The round cake is a mixture of boiled sweet potato and green beans, and the seller grills it on a portable stove to serve hot.
“It’s a local cake. You can enjoy it while walking in the Old Quarter for just a few pennies,” Hoa offers. The snack is only VNĐ5,000 or 20 US cents a piece.
She says tourists prefer the snack as it’s quite cheap and tastes of natural farm produce.
She says the cake sells well in the afternoons every weekend when tourists flock to the town to explore the Old Quarter and to see the lanterns light up every night.
Hội An market is a destination for housewives, but the location is also known as the cheapest snack site for tourists.
Đinh Thị Ta, 57, who owns a sweet soup shop in the cuisine zone, says snacks in the market are quite cheap and delicious.
“I have been making sweet soup since I was 16. I love the job even though it’s a hard job, but the trade is my mother’s treasure,” Ta says.
She says her shop offers 10 varieties of sweet soup including black and green bean, red peas, lotus seeds, French beans, maize, tapioca, jelly, veggie jelly and coconut milk at the same price of VNĐ10,000 (40 US cents).
Curiosity: A tourist tastes food in Hội An
Ta says all the shops at the cuisine corner of the market serve hot food including Cao Lầu, Mỳ Quảng, Bún Bò (round noodles with beef) and Hoành Thánh at the price of only a dollar.
She says sellers are more concerned about the quality of the food and their reputation rather than quantity of sales.
Tourists can also find dried foodstuff, fruit, household appliances and daily necessities at the market.
Bread and rice chicken
Bánh Mỳ, or bread rolls with various fillings, can be found on every street corner in Hội An.
Trương Thị Phượng, who owns a Bánh Mỳ shop on Phan Chu Trinh Street, is seen as the most favoured bread shop in Hội An.
Phượng, 50, inherited a recipe unchanged for generations from her family consisting of liver paste, roasted and steamed pork, chicken and bread.
Bánh mỳ: Vietnamese sandwiches made with pork, smoked meats and salad are the best and cheapest food in Hội An, in the Central region of Việt Nam.
“Fresh, careful selection and quality food and vegetables, plus strict food safety conditions are the standards that helped build this successful trademark,” she says.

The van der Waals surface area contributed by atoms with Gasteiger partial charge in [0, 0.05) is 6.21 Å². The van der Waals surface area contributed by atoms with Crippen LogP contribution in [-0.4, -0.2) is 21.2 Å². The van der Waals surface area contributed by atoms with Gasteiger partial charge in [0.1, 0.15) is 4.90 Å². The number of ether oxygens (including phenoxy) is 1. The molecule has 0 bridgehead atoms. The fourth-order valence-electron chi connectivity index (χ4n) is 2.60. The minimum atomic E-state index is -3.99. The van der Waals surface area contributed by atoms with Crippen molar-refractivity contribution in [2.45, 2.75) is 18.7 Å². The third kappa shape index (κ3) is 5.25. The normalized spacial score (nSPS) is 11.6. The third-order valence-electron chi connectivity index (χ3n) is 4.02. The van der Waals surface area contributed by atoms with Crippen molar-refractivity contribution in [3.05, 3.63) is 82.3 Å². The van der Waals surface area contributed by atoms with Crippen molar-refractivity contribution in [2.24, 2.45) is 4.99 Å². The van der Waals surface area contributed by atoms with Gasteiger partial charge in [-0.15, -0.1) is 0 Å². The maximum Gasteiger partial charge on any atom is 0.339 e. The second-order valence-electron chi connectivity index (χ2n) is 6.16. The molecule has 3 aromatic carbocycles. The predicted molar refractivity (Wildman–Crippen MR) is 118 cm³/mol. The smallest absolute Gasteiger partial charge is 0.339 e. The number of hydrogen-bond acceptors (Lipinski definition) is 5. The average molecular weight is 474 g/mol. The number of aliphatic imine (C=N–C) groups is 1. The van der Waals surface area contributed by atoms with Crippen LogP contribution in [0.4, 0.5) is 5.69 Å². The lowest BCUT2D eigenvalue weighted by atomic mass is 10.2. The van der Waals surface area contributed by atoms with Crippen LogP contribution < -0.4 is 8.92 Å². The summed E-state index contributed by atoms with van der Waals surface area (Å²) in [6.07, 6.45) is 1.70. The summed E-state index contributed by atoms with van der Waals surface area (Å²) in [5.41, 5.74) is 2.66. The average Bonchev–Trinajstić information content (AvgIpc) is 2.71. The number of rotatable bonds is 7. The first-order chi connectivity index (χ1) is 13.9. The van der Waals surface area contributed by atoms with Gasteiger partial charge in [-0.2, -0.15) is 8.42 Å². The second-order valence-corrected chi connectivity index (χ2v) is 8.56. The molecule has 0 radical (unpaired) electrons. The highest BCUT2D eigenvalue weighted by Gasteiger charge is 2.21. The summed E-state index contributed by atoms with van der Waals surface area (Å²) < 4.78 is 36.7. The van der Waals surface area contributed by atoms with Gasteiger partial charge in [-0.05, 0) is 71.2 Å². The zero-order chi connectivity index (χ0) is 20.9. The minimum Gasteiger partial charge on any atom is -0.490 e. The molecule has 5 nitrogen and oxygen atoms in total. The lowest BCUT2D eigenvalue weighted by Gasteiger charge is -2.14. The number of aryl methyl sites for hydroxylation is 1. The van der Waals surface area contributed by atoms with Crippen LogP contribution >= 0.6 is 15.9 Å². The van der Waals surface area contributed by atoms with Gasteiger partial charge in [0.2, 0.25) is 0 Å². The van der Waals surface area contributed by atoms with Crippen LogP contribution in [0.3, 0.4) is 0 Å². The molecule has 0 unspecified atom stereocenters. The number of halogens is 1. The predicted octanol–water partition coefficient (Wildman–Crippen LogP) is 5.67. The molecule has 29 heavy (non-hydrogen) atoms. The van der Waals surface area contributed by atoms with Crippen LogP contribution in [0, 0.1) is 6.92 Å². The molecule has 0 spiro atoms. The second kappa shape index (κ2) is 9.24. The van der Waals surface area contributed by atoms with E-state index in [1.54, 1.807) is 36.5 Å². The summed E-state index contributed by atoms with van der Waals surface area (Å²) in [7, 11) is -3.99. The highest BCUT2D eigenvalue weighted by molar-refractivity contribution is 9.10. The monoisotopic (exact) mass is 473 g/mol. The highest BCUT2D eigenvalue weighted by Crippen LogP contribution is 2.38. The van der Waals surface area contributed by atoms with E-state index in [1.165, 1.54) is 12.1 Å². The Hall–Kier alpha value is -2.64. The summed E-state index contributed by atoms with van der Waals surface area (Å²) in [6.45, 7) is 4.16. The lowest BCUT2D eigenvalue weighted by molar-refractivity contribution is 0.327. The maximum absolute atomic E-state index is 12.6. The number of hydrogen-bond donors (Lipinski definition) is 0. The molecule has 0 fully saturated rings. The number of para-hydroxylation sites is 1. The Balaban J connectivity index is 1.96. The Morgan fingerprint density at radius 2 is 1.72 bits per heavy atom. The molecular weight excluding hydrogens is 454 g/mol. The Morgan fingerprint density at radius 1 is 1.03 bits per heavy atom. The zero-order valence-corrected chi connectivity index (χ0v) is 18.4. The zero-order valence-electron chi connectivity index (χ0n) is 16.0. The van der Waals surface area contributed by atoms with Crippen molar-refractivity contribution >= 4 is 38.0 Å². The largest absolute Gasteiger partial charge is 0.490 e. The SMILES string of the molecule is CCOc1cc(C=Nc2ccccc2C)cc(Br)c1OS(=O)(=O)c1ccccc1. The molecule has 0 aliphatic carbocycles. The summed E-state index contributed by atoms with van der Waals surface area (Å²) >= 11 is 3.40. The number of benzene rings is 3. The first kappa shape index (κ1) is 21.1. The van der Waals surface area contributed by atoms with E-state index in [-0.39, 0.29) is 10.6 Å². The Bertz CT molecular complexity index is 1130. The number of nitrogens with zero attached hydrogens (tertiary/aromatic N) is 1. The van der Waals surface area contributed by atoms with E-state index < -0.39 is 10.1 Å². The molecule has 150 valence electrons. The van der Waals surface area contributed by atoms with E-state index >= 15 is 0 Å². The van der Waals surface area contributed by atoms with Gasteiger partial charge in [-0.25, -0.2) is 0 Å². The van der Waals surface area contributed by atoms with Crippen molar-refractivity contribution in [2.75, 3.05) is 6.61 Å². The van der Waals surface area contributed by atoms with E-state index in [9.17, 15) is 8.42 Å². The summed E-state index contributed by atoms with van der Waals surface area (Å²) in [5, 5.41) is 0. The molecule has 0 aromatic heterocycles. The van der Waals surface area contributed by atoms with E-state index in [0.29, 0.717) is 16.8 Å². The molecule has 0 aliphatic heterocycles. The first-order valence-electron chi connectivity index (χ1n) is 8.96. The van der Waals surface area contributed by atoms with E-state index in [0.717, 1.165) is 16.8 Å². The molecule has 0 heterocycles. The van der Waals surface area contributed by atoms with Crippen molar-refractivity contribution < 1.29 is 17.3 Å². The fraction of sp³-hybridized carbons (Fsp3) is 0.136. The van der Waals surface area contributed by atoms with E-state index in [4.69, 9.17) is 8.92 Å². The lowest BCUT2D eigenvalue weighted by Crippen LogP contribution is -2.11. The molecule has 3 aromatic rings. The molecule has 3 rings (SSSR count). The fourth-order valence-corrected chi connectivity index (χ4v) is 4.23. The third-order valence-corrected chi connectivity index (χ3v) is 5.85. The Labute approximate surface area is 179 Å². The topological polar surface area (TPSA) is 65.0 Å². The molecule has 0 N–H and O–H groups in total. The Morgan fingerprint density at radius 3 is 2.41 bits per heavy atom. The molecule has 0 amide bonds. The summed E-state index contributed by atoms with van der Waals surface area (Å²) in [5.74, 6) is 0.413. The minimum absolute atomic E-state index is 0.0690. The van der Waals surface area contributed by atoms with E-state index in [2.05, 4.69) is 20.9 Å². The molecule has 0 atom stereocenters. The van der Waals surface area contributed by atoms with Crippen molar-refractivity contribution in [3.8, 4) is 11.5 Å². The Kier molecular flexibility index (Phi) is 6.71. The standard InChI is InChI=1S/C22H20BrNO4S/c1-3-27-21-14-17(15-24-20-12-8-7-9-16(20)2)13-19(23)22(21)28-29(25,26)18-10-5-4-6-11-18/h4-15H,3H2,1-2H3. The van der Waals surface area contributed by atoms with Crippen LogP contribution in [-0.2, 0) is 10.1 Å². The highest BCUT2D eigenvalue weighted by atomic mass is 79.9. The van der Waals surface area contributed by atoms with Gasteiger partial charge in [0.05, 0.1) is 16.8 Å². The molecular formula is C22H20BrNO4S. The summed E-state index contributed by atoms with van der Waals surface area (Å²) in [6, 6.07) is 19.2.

The US tourism website TripAdvisor voted Phượng’s Bread as the best Bánh Mỳ shop in Việt Nam and 32nd out of the 432 restaurants in the ancient town.
Bread with stuffing made from pork, chicken, fried eggs with vegetables, tomatoes and hot chili are popular with people from the Central region and with tourists for breakfast, lunch or dinner, and it is seen as a ‘Vietnamese sandwich’.
It costs VNĐ15,000 (70 US cents) to VNĐ25,000 (US$1.20) for a piece.
“It does not make you fat as vegetables are the main ingredient in the stuffing. The bread represents a Hội An cuisine made from local materials, cheap in price and makes a delicious snack,” says Yuki Hirukawa, a Japanese living in Hội An.
Visitors often queue at the bread shop for breakfast, lunch and in the evening.
Madam Khánh’s bread stall, on Trần Cao Vân Street, is seen as a favourite bread shop by travellers. The stall’s owner is an old woman who offers the most delicious ‘Vietnamese sandwiches’ at a reasonable price.
Cơm gà Bà Buội, or Madam Buội’s Rice Chicken restaurant, in Phan Chu Trinh Street, is known as one of the best deals for Hội An cuisine.
The restaurant offers a dish of rice at VNĐ35,000.
Chicken rice in Hội An is a very special food where the chef uses chicken broth to cook the rice that was previously mixed with spices.
The restaurant is often overloaded with domestic and foreign tourists between 6pm and 9pm.
Diners often wait on chairs outside the restaurant for the next serve in the evening.
Night of lanterns
Hội An-born Lê Vũ, says the evening is often a rendezvous time for tourists in the Old Quarter and along the Hoài River banks when the lanterns are lit up at every restaurant and street replacing the dim electric light bulbs.
“Hội An at night is really twinkling. You can enjoy the romantic peaceful landscape of the town reflected in the river. The streets along the river are decorated with colourful lanterns, while paddle boats carry tourists up and down the river under the light of lanterns,” Vũ says.
He says the old town reserves evening time for pedestrians, and all you can hear are footsteps and romantic music from the restaurants and coffee shops.
Vice chairman of Hội An, Nguyễn Văn Sơn, says the city has planned Hội An market as a cuisine destination, and has expanded the pedestrian areas for tourists.
He says the cuisine in Hội An, which was recognised as a part of world heritage by UNESCO in 1999, will be seen as a landmark of the town.
Tourists can find many restaurants in the Old Quarter offering quick cooking classes for fast serve Vietnamese food. VNS